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The AVOID programme’s new simulations of the global benefits of stringent climate change mitigation

Author

Listed:
  • R. Warren

    ()

  • J. Lowe

    ()

  • N. Arnell

    ()

  • C. Hope

    ()

  • P. Berry

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  • S. Brown

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  • A. Gambhir

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  • S. Gosling

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  • R. Nicholls

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  • J. O’Hanley

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  • T. Osborn

    ()

  • T. Osborne

    ()

  • J. Price

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  • S. Raper

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  • G. Rose

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  • J. Vanderwal

    ()

Abstract

Quantitative simulations of the global-scale benefits of climate change mitigation are presented, using a harmonised, self-consistent approach based on a single set of climate change scenarios. The approach draws on a synthesis of output from both physically-based and economics-based models, and incorporates uncertainty analyses. Previous studies have projected global and regional climate change and its impacts over the 21st century but have generally focused on analysis of business-as-usual scenarios, with no explicit mitigation policy included. This study finds that both the economics-based and physically-based models indicate that early, stringent mitigation would avoid a large proportion of the impacts of climate change projected for the 2080s. However, it also shows that not all the impacts can now be avoided, so that adaptation would also therefore be needed to avoid some of the potential damage. Delay in mitigation substantially reduces the percentage of impacts that can be avoided, providing strong new quantitative evidence for the need for stringent and prompt global mitigation action on greenhouse gas emissions, combined with effective adaptation, if large, widespread climate change impacts are to be avoided. Energy technology models suggest that such stringent and prompt mitigation action is technologically feasible, although the estimated costs vary depending on the specific modelling approach and assumptions. Copyright Springer Science+Business Media Dordrecht 2013

Suggested Citation

  • R. Warren & J. Lowe & N. Arnell & C. Hope & P. Berry & S. Brown & A. Gambhir & S. Gosling & R. Nicholls & J. O’Hanley & T. Osborn & T. Osborne & J. Price & S. Raper & G. Rose & J. Vanderwal, 2013. "The AVOID programme’s new simulations of the global benefits of stringent climate change mitigation," Climatic Change, Springer, vol. 120(1), pages 55-70, September.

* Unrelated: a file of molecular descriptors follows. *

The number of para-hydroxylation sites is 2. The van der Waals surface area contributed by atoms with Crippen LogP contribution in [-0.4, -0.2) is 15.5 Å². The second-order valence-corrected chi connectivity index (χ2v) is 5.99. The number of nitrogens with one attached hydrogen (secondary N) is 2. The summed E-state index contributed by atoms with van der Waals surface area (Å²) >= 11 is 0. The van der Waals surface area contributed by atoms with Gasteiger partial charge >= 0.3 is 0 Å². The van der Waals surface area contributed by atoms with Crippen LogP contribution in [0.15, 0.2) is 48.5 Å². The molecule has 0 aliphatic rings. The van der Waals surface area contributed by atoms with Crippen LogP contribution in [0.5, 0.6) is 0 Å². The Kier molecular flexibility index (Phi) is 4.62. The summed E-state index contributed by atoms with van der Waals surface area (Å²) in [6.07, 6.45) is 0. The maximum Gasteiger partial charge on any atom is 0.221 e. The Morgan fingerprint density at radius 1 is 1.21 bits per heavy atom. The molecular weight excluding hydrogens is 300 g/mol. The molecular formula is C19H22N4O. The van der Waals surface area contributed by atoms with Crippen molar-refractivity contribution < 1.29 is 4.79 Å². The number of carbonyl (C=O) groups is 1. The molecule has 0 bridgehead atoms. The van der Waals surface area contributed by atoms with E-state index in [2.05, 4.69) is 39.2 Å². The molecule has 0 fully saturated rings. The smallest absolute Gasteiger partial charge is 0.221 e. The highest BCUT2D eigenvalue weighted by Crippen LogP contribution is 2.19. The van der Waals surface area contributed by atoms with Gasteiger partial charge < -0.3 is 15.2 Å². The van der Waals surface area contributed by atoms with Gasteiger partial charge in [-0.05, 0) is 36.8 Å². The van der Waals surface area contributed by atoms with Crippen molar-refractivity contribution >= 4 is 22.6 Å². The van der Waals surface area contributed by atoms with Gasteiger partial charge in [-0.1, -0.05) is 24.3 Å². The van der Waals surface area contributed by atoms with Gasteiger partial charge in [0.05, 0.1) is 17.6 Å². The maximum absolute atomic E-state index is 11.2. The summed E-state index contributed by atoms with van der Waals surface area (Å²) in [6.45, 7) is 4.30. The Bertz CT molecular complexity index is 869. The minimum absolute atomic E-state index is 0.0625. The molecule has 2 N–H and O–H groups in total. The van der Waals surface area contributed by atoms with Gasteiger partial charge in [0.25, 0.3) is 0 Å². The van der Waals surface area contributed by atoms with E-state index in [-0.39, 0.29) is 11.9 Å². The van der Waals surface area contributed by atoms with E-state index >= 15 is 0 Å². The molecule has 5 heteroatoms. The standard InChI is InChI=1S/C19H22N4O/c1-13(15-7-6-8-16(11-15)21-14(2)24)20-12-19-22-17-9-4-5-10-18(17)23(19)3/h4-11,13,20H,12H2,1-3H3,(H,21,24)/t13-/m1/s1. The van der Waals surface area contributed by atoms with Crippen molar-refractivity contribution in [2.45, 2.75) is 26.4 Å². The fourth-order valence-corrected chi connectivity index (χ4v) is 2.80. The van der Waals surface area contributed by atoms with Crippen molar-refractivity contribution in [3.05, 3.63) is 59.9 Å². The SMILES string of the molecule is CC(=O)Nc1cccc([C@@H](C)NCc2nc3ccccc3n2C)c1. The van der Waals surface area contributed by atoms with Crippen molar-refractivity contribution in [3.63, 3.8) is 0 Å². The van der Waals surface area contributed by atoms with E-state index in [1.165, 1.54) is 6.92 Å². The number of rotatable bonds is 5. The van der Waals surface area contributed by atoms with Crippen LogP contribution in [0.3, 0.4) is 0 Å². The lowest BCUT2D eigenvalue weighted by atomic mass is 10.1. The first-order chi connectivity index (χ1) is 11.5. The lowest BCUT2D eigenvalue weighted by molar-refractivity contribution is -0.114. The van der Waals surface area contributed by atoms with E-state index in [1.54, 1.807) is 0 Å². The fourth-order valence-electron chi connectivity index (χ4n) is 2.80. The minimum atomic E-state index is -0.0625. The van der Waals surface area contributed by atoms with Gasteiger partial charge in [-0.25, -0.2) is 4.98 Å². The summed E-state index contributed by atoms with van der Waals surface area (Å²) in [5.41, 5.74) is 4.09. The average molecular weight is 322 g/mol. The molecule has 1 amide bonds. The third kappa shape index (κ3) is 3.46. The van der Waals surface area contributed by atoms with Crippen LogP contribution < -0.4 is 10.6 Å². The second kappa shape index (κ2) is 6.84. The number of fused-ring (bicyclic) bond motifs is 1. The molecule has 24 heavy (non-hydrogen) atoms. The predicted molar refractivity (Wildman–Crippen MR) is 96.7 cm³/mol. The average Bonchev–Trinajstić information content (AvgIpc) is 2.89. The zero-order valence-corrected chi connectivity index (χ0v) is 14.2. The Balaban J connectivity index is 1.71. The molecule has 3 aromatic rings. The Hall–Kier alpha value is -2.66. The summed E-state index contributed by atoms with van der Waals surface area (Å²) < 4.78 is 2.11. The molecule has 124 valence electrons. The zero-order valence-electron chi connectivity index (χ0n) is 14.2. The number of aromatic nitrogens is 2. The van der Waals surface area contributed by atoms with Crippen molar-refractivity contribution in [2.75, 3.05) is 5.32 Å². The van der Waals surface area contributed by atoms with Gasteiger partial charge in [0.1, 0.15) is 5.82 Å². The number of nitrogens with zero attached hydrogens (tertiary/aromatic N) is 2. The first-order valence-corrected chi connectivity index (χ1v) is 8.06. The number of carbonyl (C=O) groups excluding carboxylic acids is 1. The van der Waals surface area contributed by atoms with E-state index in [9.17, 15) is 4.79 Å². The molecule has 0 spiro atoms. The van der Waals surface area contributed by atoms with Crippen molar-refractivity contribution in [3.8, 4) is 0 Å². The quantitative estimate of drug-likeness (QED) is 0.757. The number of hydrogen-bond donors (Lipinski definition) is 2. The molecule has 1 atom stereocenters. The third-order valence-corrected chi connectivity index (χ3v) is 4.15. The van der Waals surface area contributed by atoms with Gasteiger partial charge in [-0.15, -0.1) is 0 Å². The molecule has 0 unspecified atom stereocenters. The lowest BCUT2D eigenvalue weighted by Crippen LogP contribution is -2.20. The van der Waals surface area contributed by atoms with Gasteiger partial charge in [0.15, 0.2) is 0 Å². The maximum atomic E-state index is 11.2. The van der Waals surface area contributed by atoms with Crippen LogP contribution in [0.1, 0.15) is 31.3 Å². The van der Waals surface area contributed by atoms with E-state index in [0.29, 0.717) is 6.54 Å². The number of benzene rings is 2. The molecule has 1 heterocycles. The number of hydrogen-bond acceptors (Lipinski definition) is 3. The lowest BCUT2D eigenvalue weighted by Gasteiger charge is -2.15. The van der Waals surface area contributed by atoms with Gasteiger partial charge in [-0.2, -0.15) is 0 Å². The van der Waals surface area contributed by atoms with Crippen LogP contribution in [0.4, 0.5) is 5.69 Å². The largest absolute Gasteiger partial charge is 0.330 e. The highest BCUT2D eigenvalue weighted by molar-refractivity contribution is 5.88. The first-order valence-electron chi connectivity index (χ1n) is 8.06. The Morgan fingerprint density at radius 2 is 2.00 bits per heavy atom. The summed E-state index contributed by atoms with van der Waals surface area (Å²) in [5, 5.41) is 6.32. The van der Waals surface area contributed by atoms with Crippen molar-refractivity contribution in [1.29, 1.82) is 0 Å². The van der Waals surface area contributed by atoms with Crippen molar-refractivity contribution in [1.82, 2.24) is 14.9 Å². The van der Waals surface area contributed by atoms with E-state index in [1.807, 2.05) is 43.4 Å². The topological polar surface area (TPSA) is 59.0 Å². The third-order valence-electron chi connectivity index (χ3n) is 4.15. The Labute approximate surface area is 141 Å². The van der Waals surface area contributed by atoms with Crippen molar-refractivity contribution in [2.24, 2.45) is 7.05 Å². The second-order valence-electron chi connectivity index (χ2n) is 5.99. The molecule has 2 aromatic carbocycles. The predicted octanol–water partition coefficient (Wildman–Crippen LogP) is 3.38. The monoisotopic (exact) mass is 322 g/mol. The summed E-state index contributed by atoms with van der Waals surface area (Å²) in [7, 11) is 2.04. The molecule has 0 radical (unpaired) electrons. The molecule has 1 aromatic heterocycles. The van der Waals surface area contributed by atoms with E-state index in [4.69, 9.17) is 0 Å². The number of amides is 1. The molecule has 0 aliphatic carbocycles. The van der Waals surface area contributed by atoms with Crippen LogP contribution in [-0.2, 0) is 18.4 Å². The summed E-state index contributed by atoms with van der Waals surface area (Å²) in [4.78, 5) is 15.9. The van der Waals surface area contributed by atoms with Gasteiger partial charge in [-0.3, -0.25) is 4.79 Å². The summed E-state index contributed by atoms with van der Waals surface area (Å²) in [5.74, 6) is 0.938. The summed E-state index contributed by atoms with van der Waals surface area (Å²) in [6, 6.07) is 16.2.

• Handle: RePEc:spr:climat:v:120:y:2013:i:1:p:55-70
    DOI: 10.1007/s10584-013-0814-4
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    References listed on IDEAS

    as
    1. Hope, Chris, 2008. "Discount rates, equity weights and the social cost of carbon," Energy Economics, Elsevier, vol. 30(3), pages 1011-1019, May.
    2. Roberto Roson & Dominique Van der Mensbrugghe, 2012. "Climate change and economic growth: impacts and interactions," International Journal of Sustainable Economy, Inderscience Enterprises Ltd, vol. 4(3), pages 270-285.
    3. Ackerman, Frank & Stanton, Elizabeth A., 2012. "Climate risks and carbon prices: Revising the social cost of carbon," Economics - The Open-Access, Open-Assessment E-Journal, Kiel Institute for the World Economy (IfW), vol. 6, pages 1-25.
    4. Richard S. J. Tol, 2009. "The Economic Effects of Climate Change," Journal of Economic Perspectives, American Economic Association, vol. 23(2), pages 29-51, Spring.
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    Cited by:

    1. Timothy J. Osborn & Craig J. Wallace & Ian C. Harris & Thomas M. Melvin, 2016. "Pattern scaling using ClimGen: monthly-resolution future climate scenarios including changes in the variability of precipitation," Climatic Change, Springer, vol. 134(3), pages 353-369, February.
    2. Annemiek K. Admiraal & Andries F. Hof & Michel G. J. Elzen & Detlef P. Vuuren, 2016. "Costs and benefits of differences in the timing of greenhouse gas emission reductions," Mitigation and Adaptation Strategies for Global Change, Springer, vol. 21(8), pages 1165-1179, December.
    3. repec:spr:masfgc:v:23:y:2018:i:1:d:10.1007_s11027-016-9726-8 is not listed on IDEAS

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